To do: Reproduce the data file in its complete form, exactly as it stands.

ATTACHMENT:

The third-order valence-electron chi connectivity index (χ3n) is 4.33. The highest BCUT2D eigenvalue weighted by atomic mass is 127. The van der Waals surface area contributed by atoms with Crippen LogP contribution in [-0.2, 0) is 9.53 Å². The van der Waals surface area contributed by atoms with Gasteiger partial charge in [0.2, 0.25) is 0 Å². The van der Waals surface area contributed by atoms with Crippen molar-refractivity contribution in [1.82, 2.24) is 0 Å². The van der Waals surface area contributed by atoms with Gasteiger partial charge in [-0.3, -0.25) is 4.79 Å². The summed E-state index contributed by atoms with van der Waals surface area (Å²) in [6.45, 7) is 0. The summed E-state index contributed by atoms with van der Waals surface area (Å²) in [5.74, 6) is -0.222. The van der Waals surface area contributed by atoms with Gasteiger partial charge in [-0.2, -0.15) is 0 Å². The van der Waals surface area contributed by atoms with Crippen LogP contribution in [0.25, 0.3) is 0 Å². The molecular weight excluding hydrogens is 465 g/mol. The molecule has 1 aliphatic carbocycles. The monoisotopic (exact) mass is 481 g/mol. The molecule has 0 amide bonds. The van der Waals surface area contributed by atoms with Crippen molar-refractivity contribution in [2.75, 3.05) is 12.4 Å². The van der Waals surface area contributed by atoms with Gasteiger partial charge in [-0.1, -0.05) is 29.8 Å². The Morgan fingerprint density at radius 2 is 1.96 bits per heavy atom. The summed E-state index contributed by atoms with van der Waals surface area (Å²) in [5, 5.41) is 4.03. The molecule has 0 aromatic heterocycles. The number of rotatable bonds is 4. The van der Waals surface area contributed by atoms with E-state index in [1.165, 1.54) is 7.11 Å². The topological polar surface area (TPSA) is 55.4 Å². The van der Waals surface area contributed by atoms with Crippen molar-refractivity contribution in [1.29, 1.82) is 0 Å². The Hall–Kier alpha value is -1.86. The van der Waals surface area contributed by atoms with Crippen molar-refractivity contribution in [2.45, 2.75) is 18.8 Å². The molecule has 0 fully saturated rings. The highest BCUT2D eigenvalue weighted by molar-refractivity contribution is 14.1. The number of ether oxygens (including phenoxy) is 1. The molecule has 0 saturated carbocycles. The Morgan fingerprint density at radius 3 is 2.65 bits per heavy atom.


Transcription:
The third-order valence-electron chi connectivity index (χ3n) is 4.33. The highest BCUT2D eigenvalue weighted by atomic mass is 127. The van der Waals surface area contributed by atoms with Crippen LogP contribution in [-0.2, 0) is 9.53 Å². The van der Waals surface area contributed by atoms with Gasteiger partial charge in [0.2, 0.25) is 0 Å². The van der Waals surface area contributed by atoms with Crippen molar-refractivity contribution in [1.82, 2.24) is 0 Å². The van der Waals surface area contributed by atoms with Gasteiger partial charge in [-0.3, -0.25) is 4.79 Å². The summed E-state index contributed by atoms with van der Waals surface area (Å²) in [6.45, 7) is 0. The summed E-state index contributed by atoms with van der Waals surface area (Å²) in [5.74, 6) is -0.222. The van der Waals surface area contributed by atoms with Gasteiger partial charge in [-0.2, -0.15) is 0 Å². The van der Waals surface area contributed by atoms with Crippen LogP contribution in [0.25, 0.3) is 0 Å². The molecular weight excluding hydrogens is 465 g/mol. The molecule has 1 aliphatic carbocycles. The monoisotopic (exact) mass is 481 g/mol. The molecule has 0 amide bonds. The van der Waals surface area contributed by atoms with Crippen molar-refractivity contribution in [2.75, 3.05) is 12.4 Å². The van der Waals surface area contributed by atoms with Gasteiger partial charge in [-0.1, -0.05) is 29.8 Å². The Morgan fingerprint density at radius 2 is 1.96 bits per heavy atom. The summed E-state index contributed by atoms with van der Waals surface area (Å²) in [5, 5.41) is 4.03. The molecule has 0 aromatic heterocycles. The number of rotatable bonds is 4. The van der Waals surface area contributed by atoms with E-state index in [1.165, 1.54) is 7.11 Å². The topological polar surface area (TPSA) is 55.4 Å². The van der Waals surface area contributed by atoms with Crippen molar-refractivity contribution in [1.29, 1.82) is 0 Å². The Hall–Kier alpha value is -1.86. The van der Waals surface area contributed by atoms with Crippen molar-refractivity contribution in [2.45, 2.75) is 18.8 Å². The molecule has 0 fully saturated rings. The highest BCUT2D eigenvalue weighted by molar-refractivity contribution is 14.1. The number of ether oxygens (including phenoxy) is 1. The molecule has 0 saturated carbocycles. The Morgan fingerprint density at radius 3 is 2.65 bits per heavy atom.